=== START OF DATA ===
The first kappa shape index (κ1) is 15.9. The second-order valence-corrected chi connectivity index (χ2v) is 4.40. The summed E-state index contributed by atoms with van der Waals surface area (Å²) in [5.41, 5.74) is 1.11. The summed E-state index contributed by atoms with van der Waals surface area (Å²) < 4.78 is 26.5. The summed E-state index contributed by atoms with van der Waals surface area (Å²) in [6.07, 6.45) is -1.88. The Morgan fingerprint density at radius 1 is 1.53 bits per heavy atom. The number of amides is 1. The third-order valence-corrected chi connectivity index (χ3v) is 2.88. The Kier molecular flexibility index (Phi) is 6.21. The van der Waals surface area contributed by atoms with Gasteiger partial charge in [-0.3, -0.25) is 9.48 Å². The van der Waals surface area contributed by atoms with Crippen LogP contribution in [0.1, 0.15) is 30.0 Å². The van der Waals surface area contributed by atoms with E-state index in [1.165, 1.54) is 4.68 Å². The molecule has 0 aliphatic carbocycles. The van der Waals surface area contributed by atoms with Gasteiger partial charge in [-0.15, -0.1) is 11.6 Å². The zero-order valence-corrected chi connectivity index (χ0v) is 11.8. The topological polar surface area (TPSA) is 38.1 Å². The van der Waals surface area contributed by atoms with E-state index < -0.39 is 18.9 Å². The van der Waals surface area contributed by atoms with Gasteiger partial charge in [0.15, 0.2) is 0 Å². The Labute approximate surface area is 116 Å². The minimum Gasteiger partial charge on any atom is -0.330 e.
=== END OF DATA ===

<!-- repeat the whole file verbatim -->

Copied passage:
The first kappa shape index (κ1) is 15.9. The second-order valence-corrected chi connectivity index (χ2v) is 4.40. The summed E-state index contributed by atoms with van der Waals surface area (Å²) in [5.41, 5.74) is 1.11. The summed E-state index contributed by atoms with van der Waals surface area (Å²) < 4.78 is 26.5. The summed E-state index contributed by atoms with van der Waals surface area (Å²) in [6.07, 6.45) is -1.88. The Morgan fingerprint density at radius 1 is 1.53 bits per heavy atom. The number of amides is 1. The third-order valence-corrected chi connectivity index (χ3v) is 2.88. The Kier molecular flexibility index (Phi) is 6.21. The van der Waals surface area contributed by atoms with Gasteiger partial charge in [-0.3, -0.25) is 9.48 Å². The van der Waals surface area contributed by atoms with Crippen LogP contribution in [0.1, 0.15) is 30.0 Å². The van der Waals surface area contributed by atoms with E-state index in [1.165, 1.54) is 4.68 Å². The molecule has 0 aliphatic carbocycles. The van der Waals surface area contributed by atoms with Gasteiger partial charge in [-0.15, -0.1) is 11.6 Å². The zero-order valence-corrected chi connectivity index (χ0v) is 11.8. The topological polar surface area (TPSA) is 38.1 Å². The van der Waals surface area contributed by atoms with E-state index < -0.39 is 18.9 Å². The van der Waals surface area contributed by atoms with Gasteiger partial charge in [0.15, 0.2) is 0 Å². The Labute approximate surface area is 116 Å². The minimum Gasteiger partial charge on any atom is -0.330 e.